Hungary has an ombudsman for basic human rights, elected by parliament. Under his lead, two vice-ombudspersons deal with the rights of national minorities and with future generations. In 2020, a special board dealing with complaints about the police has been established within the Ombudsman’s Office. The Ombudsman’s Office (Alapvető Jogok Biztosának Hivatala, AJBH) has been rather busy in small individual legal affairs, but it has not confronted the government about serious violations of civil and political rights. Unlike their much-respected predecessors, the two ombudsmen elected by Fidesz-controlled parliaments since 2010, László Székely and Ákos Kozma, have not served as effective checks on the government and have not become important public figures. While the COVID-19 pandemic has led to an avalanche of complaints, including those regarding the restricted choice among vaccines and about the troubles of going abroad because of missing or delayed vaccination documents, the advocacy role of the AJBH has remained limited.
While there is no national-level ombuds office as such, both houses of parliament handle petitions received through their committees on audit and administrative oversight. Citizens and organized groups also frequently submit petitions to individual parliamentarians.

An important petition mechanism is located in the Administrative Evaluation Bureau of the Ministry of Internal Affairs and Communications. The bureau runs an administrative counseling service with around 50 local field offices that can handle public complaints, with some 220 civil servants engaged in administrative counseling. About 5,000 volunteer administrative counselors serve as go-betweens. A related mechanism is the Administrative Grievance Resolution Promotion Council, which includes non-governmental experts.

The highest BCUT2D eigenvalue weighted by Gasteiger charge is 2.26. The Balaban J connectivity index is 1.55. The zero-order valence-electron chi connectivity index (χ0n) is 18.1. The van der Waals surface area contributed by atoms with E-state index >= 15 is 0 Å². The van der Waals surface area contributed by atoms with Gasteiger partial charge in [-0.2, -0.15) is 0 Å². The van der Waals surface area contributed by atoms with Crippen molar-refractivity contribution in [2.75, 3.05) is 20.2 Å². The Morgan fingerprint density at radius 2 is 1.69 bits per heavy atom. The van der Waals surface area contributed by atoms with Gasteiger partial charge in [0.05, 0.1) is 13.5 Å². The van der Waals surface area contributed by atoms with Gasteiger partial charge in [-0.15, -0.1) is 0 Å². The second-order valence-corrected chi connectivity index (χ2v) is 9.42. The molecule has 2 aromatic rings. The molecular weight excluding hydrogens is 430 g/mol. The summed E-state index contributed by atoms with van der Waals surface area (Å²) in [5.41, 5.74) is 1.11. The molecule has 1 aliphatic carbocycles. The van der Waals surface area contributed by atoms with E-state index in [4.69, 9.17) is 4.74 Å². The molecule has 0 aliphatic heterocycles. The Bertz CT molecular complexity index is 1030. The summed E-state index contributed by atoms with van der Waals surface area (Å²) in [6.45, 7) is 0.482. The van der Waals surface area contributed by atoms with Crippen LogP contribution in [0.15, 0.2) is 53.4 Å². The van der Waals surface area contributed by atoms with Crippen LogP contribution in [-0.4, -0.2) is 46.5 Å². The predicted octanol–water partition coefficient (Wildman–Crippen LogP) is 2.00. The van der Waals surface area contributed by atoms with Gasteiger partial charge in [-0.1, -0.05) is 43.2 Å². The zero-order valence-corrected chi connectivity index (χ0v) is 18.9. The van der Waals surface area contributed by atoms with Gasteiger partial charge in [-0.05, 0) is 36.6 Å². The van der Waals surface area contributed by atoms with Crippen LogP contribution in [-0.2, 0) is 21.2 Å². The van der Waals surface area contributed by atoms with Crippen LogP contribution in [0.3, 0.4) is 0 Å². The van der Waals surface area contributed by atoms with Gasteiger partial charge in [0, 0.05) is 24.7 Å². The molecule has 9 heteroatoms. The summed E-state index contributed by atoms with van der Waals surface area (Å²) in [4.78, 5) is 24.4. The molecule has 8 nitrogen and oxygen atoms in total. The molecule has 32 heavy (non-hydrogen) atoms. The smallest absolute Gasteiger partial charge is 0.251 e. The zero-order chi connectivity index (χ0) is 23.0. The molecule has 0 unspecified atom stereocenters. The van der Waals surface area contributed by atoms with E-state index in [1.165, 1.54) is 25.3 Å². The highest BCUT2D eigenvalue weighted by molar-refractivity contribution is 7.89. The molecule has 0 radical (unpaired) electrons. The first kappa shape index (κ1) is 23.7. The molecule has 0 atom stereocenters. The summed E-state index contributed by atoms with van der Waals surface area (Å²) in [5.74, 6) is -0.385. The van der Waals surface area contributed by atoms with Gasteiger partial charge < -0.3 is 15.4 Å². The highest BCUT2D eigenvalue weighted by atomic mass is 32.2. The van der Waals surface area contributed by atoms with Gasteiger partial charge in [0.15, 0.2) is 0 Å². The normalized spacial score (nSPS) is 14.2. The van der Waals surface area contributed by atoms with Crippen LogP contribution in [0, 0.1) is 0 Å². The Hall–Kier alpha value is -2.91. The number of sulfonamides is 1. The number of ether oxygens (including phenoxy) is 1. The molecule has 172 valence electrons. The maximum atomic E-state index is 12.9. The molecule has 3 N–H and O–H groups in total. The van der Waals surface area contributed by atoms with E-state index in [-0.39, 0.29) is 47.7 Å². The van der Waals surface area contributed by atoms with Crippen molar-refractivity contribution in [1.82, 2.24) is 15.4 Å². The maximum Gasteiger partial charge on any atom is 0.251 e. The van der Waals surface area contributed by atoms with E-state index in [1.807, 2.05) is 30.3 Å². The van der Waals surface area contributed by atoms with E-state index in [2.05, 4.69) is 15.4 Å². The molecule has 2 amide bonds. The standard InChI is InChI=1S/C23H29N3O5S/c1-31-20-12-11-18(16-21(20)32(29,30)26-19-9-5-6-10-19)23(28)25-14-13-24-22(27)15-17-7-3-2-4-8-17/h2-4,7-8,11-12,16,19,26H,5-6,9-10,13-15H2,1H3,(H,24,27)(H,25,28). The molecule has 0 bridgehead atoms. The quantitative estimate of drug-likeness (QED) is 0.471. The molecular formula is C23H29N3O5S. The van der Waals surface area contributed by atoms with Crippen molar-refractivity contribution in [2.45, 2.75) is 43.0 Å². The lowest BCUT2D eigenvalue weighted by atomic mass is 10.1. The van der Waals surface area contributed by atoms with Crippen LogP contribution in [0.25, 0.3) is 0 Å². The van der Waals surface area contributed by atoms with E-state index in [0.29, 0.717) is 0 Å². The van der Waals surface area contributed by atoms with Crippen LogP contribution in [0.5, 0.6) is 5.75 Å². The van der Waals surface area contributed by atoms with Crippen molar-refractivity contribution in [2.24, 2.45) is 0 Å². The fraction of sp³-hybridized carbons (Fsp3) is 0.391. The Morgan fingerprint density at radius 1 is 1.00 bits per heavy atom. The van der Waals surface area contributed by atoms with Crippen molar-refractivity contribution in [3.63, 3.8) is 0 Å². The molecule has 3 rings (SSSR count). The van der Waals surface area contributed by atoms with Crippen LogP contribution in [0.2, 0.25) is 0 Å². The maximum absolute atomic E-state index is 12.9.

Administrative Evaluation Bureau, News from Japan, accessed in November 2018 from Asian Ombudsman Association website

Administrative Evaluation Bureau, Japanese Ombudsman System, March 2018
An independent ombuds office was created in 2007 following the reorganization of the Latvian National Human Rights Office. The ombuds office is charged with investigating citizens’ complaints, monitoring human rights and proposing governmental action to address systemic issues. Since 2011, the ombuds office has been active in monitoring social care facilities for the disabled, closed institutions, access-to-justice failings, issues of equal access to free education, and discrimination against women. It has also worked to raise public awareness on the issue of hate speech. In 2020, the ombuds office received 1,617 complaints.